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7 Reasons Why You Can't Write a Blog

Navigating the Insurance Maze by Barbara Griswold, LMFTBy now you have all heard that if you are in private practice, and if you are looking to attract new clients, you should be blogging on your website.  Blogging is one of the least expensive ways to get yourself found on the internet, and one of the best ways to increase your new client revenue.  Since blogging is both cheap and effective, why is it that most therapists in private practice aren't blogging? 

1. I don't understand why blogging helps me attract new clients:  When you create your own blog, you are creating original content online.  Original content helps to increase your search engine ranking just by the fact that you are writing something that has never been published before.  Search engines will recognize the originality on the content of your blog and index your blog for potential readers to find.  When someone enters keywords that match the content in your blog post, the search engine will provide the person with a list of relevant links, a.k.a. search results, and your blog post may be in the list.

2.  I don't have time to write:  Writing does take some thought and time, but it doesn't have to be difficult.  Blog posts should be relatively short.  Try to keep your writing concise, aiming for a word-count of approximately 300-600 words per blog post.  Anything longer may be too tedious for your audience to read.

3.  I don't think my clients would get any value in reading my blog:  Your prospective clients are interested in getting to know you before they call to make an appointment.  Having a website is a great first step, but letting your prospective clients read about your philosophy is important, and it can help differentiate you from your competitors. 

4.  I already have a Facebook page for my practice:  Your Facebook page and your blog are a perfect marriage.  Posting your blog post links on your Facebook page is a great way for your Facebook friends to also become visitors to your website.  In addition, one of your Facebook friends may re-post the blog article on their Facebook page for their friends to see, and then they tell two friends, and they tell two friends... and so on.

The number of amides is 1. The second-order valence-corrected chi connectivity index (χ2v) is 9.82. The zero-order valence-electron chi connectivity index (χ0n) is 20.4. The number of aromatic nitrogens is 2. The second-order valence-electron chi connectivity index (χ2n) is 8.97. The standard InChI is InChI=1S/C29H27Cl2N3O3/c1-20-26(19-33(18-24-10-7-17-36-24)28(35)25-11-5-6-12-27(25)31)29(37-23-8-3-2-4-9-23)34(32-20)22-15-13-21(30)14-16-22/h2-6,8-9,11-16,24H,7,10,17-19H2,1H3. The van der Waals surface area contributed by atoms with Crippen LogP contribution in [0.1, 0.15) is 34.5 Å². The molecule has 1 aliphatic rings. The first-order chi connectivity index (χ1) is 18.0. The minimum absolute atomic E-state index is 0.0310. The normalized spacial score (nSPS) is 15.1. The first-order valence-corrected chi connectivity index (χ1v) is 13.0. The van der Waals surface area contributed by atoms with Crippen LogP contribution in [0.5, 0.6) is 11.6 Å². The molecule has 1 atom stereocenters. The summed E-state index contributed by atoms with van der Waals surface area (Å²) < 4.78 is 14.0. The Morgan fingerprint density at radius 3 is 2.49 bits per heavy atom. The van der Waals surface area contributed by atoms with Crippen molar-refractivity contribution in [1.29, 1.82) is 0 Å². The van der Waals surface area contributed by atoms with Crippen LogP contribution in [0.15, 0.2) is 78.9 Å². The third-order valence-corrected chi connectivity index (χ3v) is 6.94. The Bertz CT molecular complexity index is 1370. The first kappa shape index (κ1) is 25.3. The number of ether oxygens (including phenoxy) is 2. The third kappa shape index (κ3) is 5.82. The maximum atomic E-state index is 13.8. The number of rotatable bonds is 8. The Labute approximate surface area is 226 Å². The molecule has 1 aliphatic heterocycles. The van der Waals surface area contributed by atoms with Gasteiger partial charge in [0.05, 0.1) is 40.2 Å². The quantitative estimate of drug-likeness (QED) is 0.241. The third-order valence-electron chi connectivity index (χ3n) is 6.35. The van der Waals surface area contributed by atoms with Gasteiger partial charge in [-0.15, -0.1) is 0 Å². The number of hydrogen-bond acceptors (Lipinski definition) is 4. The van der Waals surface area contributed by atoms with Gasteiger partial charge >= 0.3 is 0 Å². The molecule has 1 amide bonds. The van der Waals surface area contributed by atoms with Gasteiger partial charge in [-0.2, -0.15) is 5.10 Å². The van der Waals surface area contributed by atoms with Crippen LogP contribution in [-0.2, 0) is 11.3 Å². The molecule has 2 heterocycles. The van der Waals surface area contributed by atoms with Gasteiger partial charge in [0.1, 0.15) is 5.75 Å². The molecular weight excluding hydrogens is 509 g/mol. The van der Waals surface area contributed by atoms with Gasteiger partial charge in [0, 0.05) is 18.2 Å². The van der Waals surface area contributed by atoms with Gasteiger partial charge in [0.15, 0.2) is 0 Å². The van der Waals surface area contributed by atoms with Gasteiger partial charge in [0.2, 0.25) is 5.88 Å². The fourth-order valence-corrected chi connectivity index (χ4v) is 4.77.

5.  I don't know what to write about:  The good news is that you can write about anything that is interesting to you, whether it be a book you recently read, an inspirational quote, or simply provide your view as a therapist on one of the hot news stories of the day (last night's game, what celebrity X is doing, what is on the cover of U.S. News & World Report, what film is going to win an Oscar, what is happening in reality TV, what is all the to-do about Michelle Obama's dress, etc).  The point here is to take inspiration from everyday life.

6.  Sitting down to select a topic is cumbersome:  Download a note app, like Evernote, on your phone to instantly track your ideas when they hit you.  In the grocery store check-out line and an article on a magazine cover grabs you?  Make a note on your phone app so you don't forget it when you are ready to sit down to write your blog post.

7.  Blogging makes me feel awkward:  The great thing about blogging is that you get to be yourself.  You get to infuse your personality into different topics, helping the reader to connect to you on a professional level.   Blogging helps to show prospective clients who you are, and who knows you better than you! 

Blogging for business can be fun.  Remember to focus the writing for your audience, not your professional colleagues.  Keep it interesting, unique, and informative for your clients, both current and future.



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